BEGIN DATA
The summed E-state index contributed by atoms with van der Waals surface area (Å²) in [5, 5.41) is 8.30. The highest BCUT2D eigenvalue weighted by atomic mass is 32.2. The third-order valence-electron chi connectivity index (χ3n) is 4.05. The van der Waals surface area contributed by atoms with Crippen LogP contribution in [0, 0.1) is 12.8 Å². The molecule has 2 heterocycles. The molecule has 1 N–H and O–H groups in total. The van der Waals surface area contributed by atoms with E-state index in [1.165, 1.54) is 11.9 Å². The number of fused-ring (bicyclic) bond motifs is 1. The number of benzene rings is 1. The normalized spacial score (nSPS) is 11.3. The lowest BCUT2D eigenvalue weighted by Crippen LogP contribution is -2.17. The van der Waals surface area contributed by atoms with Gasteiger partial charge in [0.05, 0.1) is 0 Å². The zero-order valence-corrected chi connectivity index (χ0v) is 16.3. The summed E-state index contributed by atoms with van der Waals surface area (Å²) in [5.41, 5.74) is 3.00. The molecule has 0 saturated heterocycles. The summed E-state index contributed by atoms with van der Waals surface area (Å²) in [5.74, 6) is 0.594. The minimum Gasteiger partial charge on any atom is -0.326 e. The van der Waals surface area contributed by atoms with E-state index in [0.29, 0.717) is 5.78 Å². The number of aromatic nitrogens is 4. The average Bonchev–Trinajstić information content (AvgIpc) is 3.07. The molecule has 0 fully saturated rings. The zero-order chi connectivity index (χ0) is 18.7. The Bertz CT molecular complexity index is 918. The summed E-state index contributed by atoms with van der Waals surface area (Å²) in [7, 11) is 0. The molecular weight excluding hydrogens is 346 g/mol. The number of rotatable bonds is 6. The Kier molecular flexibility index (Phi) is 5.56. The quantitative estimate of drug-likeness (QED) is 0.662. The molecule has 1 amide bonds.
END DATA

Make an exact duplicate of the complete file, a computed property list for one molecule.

The summed E-state index contributed by atoms with van der Waals surface area (Å²) in [5, 5.41) is 8.30. The highest BCUT2D eigenvalue weighted by atomic mass is 32.2. The third-order valence-electron chi connectivity index (χ3n) is 4.05. The van der Waals surface area contributed by atoms with Crippen LogP contribution in [0, 0.1) is 12.8 Å². The molecule has 2 heterocycles. The molecule has 1 N–H and O–H groups in total. The van der Waals surface area contributed by atoms with E-state index in [1.165, 1.54) is 11.9 Å². The number of fused-ring (bicyclic) bond motifs is 1. The number of benzene rings is 1. The normalized spacial score (nSPS) is 11.3. The lowest BCUT2D eigenvalue weighted by Crippen LogP contribution is -2.17. The van der Waals surface area contributed by atoms with Gasteiger partial charge in [0.05, 0.1) is 0 Å². The zero-order valence-corrected chi connectivity index (χ0v) is 16.3. The summed E-state index contributed by atoms with van der Waals surface area (Å²) in [5.41, 5.74) is 3.00. The molecule has 0 saturated heterocycles. The summed E-state index contributed by atoms with van der Waals surface area (Å²) in [5.74, 6) is 0.594. The minimum Gasteiger partial charge on any atom is -0.326 e. The van der Waals surface area contributed by atoms with E-state index in [0.29, 0.717) is 5.78 Å². The number of aromatic nitrogens is 4. The average Bonchev–Trinajstić information content (AvgIpc) is 3.07. The molecule has 0 fully saturated rings. The zero-order chi connectivity index (χ0) is 18.7. The Bertz CT molecular complexity index is 918. The summed E-state index contributed by atoms with van der Waals surface area (Å²) in [7, 11) is 0. The molecular weight excluding hydrogens is 346 g/mol. The number of rotatable bonds is 6. The Kier molecular flexibility index (Phi) is 5.56. The quantitative estimate of drug-likeness (QED) is 0.662. The molecule has 1 amide bonds.